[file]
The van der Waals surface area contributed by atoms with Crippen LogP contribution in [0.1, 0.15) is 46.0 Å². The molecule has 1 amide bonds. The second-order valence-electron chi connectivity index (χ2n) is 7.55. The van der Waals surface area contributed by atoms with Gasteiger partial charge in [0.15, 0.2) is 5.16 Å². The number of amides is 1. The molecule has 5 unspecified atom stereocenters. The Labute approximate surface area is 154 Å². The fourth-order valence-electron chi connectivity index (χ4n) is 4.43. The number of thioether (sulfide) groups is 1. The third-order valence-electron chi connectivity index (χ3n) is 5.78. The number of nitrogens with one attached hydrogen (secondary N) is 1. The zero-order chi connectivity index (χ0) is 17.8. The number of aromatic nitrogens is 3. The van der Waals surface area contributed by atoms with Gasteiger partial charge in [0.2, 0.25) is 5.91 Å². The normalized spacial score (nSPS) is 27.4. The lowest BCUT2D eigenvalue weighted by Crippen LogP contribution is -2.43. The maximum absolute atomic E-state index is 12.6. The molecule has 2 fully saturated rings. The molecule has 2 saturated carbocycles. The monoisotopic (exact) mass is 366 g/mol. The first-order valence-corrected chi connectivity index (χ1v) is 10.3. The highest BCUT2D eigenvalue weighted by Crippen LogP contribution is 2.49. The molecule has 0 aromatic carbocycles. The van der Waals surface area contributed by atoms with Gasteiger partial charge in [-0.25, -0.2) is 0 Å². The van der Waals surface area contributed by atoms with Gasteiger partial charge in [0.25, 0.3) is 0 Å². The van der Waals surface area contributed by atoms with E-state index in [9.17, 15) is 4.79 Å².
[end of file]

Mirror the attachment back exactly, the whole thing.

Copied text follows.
The van der Waals surface area contributed by atoms with Crippen LogP contribution in [0.1, 0.15) is 46.0 Å². The molecule has 1 amide bonds. The second-order valence-electron chi connectivity index (χ2n) is 7.55. The van der Waals surface area contributed by atoms with Gasteiger partial charge in [0.15, 0.2) is 5.16 Å². The number of amides is 1. The molecule has 5 unspecified atom stereocenters. The Labute approximate surface area is 154 Å². The fourth-order valence-electron chi connectivity index (χ4n) is 4.43. The number of thioether (sulfide) groups is 1. The third-order valence-electron chi connectivity index (χ3n) is 5.78. The number of nitrogens with one attached hydrogen (secondary N) is 1. The zero-order chi connectivity index (χ0) is 17.8. The number of aromatic nitrogens is 3. The van der Waals surface area contributed by atoms with Gasteiger partial charge in [0.2, 0.25) is 5.91 Å². The normalized spacial score (nSPS) is 27.4. The lowest BCUT2D eigenvalue weighted by Crippen LogP contribution is -2.43. The maximum absolute atomic E-state index is 12.6. The molecule has 2 fully saturated rings. The molecule has 2 saturated carbocycles. The monoisotopic (exact) mass is 366 g/mol. The first-order valence-corrected chi connectivity index (χ1v) is 10.3. The highest BCUT2D eigenvalue weighted by Crippen LogP contribution is 2.49. The molecule has 0 aromatic carbocycles. The van der Waals surface area contributed by atoms with Gasteiger partial charge in [-0.25, -0.2) is 0 Å². The van der Waals surface area contributed by atoms with Gasteiger partial charge in [0.25, 0.3) is 0 Å². The van der Waals surface area contributed by atoms with E-state index in [9.17, 15) is 4.79 Å².